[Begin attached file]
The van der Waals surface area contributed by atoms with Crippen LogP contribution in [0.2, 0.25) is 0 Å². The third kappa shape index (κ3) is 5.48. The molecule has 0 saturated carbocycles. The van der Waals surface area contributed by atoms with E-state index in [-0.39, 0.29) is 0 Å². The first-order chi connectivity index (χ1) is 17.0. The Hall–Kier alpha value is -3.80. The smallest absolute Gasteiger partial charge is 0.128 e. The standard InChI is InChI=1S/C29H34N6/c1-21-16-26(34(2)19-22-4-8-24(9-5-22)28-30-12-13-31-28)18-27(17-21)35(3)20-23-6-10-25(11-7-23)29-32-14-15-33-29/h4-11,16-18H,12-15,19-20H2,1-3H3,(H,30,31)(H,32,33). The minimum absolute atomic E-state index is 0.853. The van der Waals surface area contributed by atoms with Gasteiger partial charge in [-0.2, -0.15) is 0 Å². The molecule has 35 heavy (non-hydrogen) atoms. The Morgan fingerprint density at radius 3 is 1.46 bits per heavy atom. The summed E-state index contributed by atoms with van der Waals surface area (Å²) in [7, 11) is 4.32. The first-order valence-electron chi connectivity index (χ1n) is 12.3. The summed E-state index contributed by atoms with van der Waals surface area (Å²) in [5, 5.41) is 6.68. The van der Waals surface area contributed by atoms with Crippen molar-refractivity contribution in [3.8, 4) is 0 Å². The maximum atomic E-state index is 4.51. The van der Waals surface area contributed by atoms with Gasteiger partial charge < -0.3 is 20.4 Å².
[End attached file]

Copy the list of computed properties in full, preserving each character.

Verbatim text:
The van der Waals surface area contributed by atoms with Crippen LogP contribution in [0.2, 0.25) is 0 Å². The third kappa shape index (κ3) is 5.48. The molecule has 0 saturated carbocycles. The van der Waals surface area contributed by atoms with E-state index in [-0.39, 0.29) is 0 Å². The first-order chi connectivity index (χ1) is 17.0. The Hall–Kier alpha value is -3.80. The smallest absolute Gasteiger partial charge is 0.128 e. The standard InChI is InChI=1S/C29H34N6/c1-21-16-26(34(2)19-22-4-8-24(9-5-22)28-30-12-13-31-28)18-27(17-21)35(3)20-23-6-10-25(11-7-23)29-32-14-15-33-29/h4-11,16-18H,12-15,19-20H2,1-3H3,(H,30,31)(H,32,33). The minimum absolute atomic E-state index is 0.853. The van der Waals surface area contributed by atoms with Gasteiger partial charge in [-0.2, -0.15) is 0 Å². The molecule has 35 heavy (non-hydrogen) atoms. The Morgan fingerprint density at radius 3 is 1.46 bits per heavy atom. The summed E-state index contributed by atoms with van der Waals surface area (Å²) in [7, 11) is 4.32. The first-order valence-electron chi connectivity index (χ1n) is 12.3. The summed E-state index contributed by atoms with van der Waals surface area (Å²) in [5, 5.41) is 6.68. The van der Waals surface area contributed by atoms with Crippen molar-refractivity contribution in [3.8, 4) is 0 Å². The maximum atomic E-state index is 4.51. The van der Waals surface area contributed by atoms with Gasteiger partial charge < -0.3 is 20.4 Å².